The ZZ family of engines from Toyota was born in 1997 with the 1ZZ-FE, and it was originally developed with fuel efficiency in mind. However, in 1999, Toyota engineers brought the 2ZZ-GE to the world. As discussed earlier, the “G” in that name is representative of a high-performance dual-overhead camshaft design. Interestingly enough, the cylinder head for the 2ZZ-GE was designed by Yamaha, a company that certainly knows a thing or two about high performance engines.

The 2ZZ-GE made a plenty-spicy 180 horsepower in the U.S.-delivered Toyota Celica GT-S. However, it truly came to life when Lotus adopted it as its powerplant of choice, and added forced induction by way of a supercharger. The Lotus Elise, 2-Eleven, and Exige S used variations of the 2ZZ engine with power output reaching as high as 220 horsepower. 

Toyota also took to supercharging the engine, eventually using it for the Toyota Corolla Compressor; an absolutely dream-worthy hot hatchback that, like so many other cool Japanese cars, never made its way to the U.S.

[Featured image by Morio via Wikimedia Commons | Cropped and scaled | CC BY-SA 3.0]

3S-GE BEAMS: A high-compression hero

Toyota Altezza driving snow


Those getting familiar with the naming structure of Toyota engines will recognize that this engine belongs to the same family as the first engine on this list. This particular engine is indeed a member of the “S Family” and, similarly, has 2.0 liters of displacement and a high-performance DOHC layout. 

However, this particular version, the 3S-GE BEAMS is a bit of a rare breed. It was introduced for the 1998 model year, and remained in production through 2005 in the Toyota Altezza. It’s worth noting that the previous-generation 3S-GE engine also got the BEAMS nomenclature, but our focus is specifically on the final iteration that stayed in production until 2005.

The 3S-GE BEAMS represents the enthusiast’s ideal attributes in a lightweight, naturally-aspirated, four-cylinder engine. For a production engine, its 11.5:1 compression ratio is extremely high. It has a dual-camshaft variable valve timing system, and revved out to 7,600 RPM in manual transmission form. When mated to an automatic transmission, the engine got a slightly more tame set of camshafts and “only” revved to 7,000 RPM.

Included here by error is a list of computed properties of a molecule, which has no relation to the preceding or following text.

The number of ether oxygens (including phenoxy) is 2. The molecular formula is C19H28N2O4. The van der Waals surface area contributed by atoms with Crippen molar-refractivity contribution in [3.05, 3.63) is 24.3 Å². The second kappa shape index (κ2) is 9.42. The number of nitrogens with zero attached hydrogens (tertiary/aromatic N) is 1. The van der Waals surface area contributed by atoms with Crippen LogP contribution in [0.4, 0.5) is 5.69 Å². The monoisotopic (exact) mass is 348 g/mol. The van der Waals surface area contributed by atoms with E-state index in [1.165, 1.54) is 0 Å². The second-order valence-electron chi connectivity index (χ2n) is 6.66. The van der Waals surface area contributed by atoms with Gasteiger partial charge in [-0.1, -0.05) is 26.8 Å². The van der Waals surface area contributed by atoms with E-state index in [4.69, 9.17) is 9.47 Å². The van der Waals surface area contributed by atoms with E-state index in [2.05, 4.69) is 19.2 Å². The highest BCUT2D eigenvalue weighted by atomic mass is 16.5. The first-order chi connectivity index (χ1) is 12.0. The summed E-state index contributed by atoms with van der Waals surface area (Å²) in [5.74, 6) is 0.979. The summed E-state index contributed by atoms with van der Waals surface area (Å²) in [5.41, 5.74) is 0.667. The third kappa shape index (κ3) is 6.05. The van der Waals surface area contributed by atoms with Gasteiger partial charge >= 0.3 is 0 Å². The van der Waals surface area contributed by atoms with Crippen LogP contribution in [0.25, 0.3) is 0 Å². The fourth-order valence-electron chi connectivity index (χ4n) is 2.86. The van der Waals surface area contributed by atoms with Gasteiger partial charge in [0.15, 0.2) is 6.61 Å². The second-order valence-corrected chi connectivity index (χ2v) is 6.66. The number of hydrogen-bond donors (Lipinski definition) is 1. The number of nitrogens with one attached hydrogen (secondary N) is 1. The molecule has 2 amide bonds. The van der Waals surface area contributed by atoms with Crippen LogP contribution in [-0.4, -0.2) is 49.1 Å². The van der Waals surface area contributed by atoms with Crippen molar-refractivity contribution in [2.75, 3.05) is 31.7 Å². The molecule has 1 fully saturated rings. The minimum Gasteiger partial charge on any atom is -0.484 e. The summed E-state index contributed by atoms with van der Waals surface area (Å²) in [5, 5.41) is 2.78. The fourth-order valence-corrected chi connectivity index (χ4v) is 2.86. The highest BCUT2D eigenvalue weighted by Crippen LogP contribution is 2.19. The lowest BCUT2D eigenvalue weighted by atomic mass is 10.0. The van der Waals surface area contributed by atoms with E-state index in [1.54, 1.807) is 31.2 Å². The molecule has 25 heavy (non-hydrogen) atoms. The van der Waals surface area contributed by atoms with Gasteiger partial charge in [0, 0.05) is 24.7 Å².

The manual and automatic versions had slightly different power outputs at 210 and 200 horsepower, respectively. Because of its light overall weight, high-revving nature, and impressive power output, It is an extremely popular power plant for swaps in the tuner world. Particularly, they’re quite popular for the AE86 Toyota Corolla.

1G-GZE: A supercharged straight-six

Hopefully, by now, we’ve brought you into the world of Toyota engine names enough that you don’t get this engine, the 1G-GZE, and the 1GZ-FE V12 engine above confused. Instead, though, the 1G-GZE is a member of the inline-six “G family” of Toyota engines and brings a new letter to the naming structure we’ve yet to touch on: “Z.” That Z signifies that the engine uses a supercharger.

The 1G-GZE wasn’t a particularly powerful engine. The highest power output it achieved was around 170 horsepower. However, it is fascinating that Toyota landed on a supercharged inline six-cylinder for a powerplant. What is even more interesting, though, is that the Toyota Mark II that was offered with this engine also had trim options that included a turbocharged or naturally aspirated variant. 

The supercharged version was the middle-of-the-road option as the turbo variant made 210 horsepower. Not often will you see a manufacturer offer both a supercharger and turbocharger in the same model, let alone the same model year. The 1G-GZE engine was also used in the Toyota Crown lineup throughout its eighth generation. The 1G-GZE was short-lived, though, as both the Crown and Mark II generations it came in were rather short.

[Featured image by TTTNIS via Wikimedia Commons | Cropped and scaled | Public domain]